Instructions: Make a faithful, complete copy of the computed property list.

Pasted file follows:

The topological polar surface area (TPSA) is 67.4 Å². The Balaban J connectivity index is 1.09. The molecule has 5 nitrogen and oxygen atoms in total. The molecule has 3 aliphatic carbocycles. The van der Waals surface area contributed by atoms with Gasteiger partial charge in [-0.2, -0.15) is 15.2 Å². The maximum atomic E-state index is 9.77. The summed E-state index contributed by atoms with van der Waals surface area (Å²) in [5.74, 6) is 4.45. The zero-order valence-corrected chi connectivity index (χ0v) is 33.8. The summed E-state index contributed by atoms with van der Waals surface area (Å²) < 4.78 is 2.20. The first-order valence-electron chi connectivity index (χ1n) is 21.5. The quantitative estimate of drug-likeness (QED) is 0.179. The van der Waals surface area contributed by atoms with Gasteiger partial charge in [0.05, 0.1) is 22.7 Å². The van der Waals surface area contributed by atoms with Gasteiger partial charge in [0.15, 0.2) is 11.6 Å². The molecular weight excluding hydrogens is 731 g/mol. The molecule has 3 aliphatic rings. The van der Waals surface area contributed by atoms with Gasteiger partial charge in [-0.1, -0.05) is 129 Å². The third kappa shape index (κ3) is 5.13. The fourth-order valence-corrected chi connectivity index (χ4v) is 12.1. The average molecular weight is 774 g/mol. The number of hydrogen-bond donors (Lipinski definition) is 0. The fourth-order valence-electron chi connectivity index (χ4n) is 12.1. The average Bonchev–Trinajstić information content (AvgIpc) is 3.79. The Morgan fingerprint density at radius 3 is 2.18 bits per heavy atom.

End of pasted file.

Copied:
The topological polar surface area (TPSA) is 67.4 Å². The Balaban J connectivity index is 1.09. The molecule has 5 nitrogen and oxygen atoms in total. The molecule has 3 aliphatic carbocycles. The van der Waals surface area contributed by atoms with Gasteiger partial charge in [-0.2, -0.15) is 15.2 Å². The maximum atomic E-state index is 9.77. The summed E-state index contributed by atoms with van der Waals surface area (Å²) in [5.74, 6) is 4.45. The zero-order valence-corrected chi connectivity index (χ0v) is 33.8. The summed E-state index contributed by atoms with van der Waals surface area (Å²) < 4.78 is 2.20. The first-order valence-electron chi connectivity index (χ1n) is 21.5. The quantitative estimate of drug-likeness (QED) is 0.179. The van der Waals surface area contributed by atoms with Gasteiger partial charge in [0.05, 0.1) is 22.7 Å². The van der Waals surface area contributed by atoms with Gasteiger partial charge in [0.15, 0.2) is 11.6 Å². The molecular weight excluding hydrogens is 731 g/mol. The molecule has 3 aliphatic rings. The van der Waals surface area contributed by atoms with Gasteiger partial charge in [-0.1, -0.05) is 129 Å². The third kappa shape index (κ3) is 5.13. The fourth-order valence-corrected chi connectivity index (χ4v) is 12.1. The average molecular weight is 774 g/mol. The number of hydrogen-bond donors (Lipinski definition) is 0. The fourth-order valence-electron chi connectivity index (χ4n) is 12.1. The average Bonchev–Trinajstić information content (AvgIpc) is 3.79. The Morgan fingerprint density at radius 3 is 2.18 bits per heavy atom.